I’ve done at least 15 detoxes, and only one of them has lasted more than six months. That was the last one I did in May/June 2016. And I believe I’ve managed to stay dry because, for the first time, the NHS gave me the tools to deal with the underlying reasons why I drink. I was assigned a psychiatrist and then a CBT therapist, coupled with the highest (45mg) dose of the anti-depressant Mirtazapine.
All that has, for the moment, worked. The CBT stripped away at all the peripheral ‘noise’ that manifested in my need to drink: anger, frustration, resentment and stress. And it broke into what was really making me hit the bottle: childhood trauma, fear, low self-esteem, and high functioning anxiety. CBT has kitted me out with the equipment I need to deal with life’s journey in a way that means I don’t need to drink to navigate through it. But I believe there’s a problem with it. CBT is only treating addiction in terms of the symptoms of another illness. And that illness is one which therapy can’t cure: the corporatist society we live in.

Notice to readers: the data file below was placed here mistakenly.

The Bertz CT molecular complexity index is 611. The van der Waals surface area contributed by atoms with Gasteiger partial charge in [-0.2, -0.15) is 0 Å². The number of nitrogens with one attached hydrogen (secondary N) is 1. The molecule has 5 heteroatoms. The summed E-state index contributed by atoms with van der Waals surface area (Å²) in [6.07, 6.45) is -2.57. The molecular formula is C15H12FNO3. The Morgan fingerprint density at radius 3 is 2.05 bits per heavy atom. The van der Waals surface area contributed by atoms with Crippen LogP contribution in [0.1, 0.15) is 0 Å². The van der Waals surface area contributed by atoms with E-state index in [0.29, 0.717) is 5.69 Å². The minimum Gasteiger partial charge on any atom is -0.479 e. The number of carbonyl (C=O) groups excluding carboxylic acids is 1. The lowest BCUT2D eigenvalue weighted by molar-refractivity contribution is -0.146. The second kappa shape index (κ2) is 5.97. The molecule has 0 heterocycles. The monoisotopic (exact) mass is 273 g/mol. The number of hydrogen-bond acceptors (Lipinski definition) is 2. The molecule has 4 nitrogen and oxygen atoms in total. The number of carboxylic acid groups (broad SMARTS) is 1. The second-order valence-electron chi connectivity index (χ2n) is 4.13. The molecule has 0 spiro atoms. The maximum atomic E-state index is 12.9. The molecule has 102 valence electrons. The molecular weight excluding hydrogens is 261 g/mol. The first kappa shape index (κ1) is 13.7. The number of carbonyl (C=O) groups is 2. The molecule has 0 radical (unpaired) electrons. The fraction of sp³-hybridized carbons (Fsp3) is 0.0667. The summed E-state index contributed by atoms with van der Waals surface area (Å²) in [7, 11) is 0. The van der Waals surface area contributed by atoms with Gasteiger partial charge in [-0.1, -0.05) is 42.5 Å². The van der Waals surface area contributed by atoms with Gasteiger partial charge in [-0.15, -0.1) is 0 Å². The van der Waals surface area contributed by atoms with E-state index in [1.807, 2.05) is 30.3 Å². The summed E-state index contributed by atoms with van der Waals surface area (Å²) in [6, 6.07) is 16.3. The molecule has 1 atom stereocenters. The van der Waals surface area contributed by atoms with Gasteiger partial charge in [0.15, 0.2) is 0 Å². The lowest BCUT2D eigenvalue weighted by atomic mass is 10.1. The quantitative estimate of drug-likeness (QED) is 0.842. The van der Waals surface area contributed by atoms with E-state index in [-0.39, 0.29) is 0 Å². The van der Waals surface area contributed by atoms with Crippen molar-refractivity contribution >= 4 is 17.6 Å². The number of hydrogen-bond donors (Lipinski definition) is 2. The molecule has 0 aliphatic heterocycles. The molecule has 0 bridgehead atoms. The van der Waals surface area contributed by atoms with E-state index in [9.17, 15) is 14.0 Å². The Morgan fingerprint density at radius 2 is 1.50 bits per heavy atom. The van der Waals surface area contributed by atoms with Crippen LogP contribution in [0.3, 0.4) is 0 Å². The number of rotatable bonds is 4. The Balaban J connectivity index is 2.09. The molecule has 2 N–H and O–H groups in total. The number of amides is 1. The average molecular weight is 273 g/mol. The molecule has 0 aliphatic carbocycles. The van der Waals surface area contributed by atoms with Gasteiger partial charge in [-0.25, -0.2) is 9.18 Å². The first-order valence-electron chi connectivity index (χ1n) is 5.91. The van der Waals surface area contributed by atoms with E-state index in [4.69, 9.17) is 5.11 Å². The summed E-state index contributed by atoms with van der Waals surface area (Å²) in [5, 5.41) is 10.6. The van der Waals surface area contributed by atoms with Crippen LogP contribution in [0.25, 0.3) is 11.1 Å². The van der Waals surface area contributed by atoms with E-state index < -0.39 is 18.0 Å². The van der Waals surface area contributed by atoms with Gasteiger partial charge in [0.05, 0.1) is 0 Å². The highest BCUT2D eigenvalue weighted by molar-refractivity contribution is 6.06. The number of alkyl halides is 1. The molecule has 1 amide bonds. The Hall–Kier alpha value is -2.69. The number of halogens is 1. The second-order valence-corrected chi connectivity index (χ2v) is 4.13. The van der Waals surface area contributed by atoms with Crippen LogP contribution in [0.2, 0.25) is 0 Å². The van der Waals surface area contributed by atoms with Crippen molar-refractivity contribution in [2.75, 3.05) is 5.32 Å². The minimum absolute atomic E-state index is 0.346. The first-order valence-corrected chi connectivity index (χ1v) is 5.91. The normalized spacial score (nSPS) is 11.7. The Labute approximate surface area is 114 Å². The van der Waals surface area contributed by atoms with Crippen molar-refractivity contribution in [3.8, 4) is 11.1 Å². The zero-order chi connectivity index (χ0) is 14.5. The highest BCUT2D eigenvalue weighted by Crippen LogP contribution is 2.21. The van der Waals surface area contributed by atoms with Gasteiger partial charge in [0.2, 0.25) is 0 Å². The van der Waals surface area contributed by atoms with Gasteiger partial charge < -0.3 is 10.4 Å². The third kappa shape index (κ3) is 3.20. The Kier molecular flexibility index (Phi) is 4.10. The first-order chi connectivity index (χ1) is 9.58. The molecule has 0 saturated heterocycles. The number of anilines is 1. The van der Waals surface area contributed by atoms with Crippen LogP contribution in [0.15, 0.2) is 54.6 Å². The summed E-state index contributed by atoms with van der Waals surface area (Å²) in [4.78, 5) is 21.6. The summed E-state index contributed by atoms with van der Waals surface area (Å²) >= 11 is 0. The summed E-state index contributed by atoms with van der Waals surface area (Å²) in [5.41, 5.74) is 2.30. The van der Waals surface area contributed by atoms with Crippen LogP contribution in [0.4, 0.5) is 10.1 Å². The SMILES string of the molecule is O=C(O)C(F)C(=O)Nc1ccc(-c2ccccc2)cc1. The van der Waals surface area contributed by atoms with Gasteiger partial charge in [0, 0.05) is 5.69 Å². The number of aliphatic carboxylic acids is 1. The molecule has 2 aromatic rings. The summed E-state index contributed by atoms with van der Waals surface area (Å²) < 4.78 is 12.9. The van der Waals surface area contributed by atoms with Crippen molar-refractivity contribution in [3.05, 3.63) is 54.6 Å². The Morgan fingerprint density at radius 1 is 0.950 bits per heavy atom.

Alcohol doesn’t make you an alcoholic
There are various theories that addiction is a response to the environment around a person. And in this case, it’s corporatism. That is, addicts know that society is, essentially, fucked. And so they abuse a substance to try and escape the horror of it all.
Dr Gabor Maté is a Hungarian-born Canadian psychiatrist and psychologist. And he has intensively studied the relationship between corporatism and health. Broadly, he believes that corporatism makes us sick:
But Maté also thinks that corporatism is fueling the world’s drug and alcohol addiction problem. He said in a lecture [9.55] that:
There’s a couple of myths associated [with addiction]. One of them is that it’s a choice that people make… The other idea is that it’s genetic. And the third idea… is that drugs are addictive. Which is inherently nonsense. Because if it was true, then anybody who tried a drug should become addicted… Most people who try most drugs don’t become addicted… Most people who have a drink don’t become alcoholics… The real question is, why are the drugs addictive to certain people?
Seeing the world for what it is
And he profoundly says in his book In the Realm of Hungry Ghosts: Close Encounters with Addiction: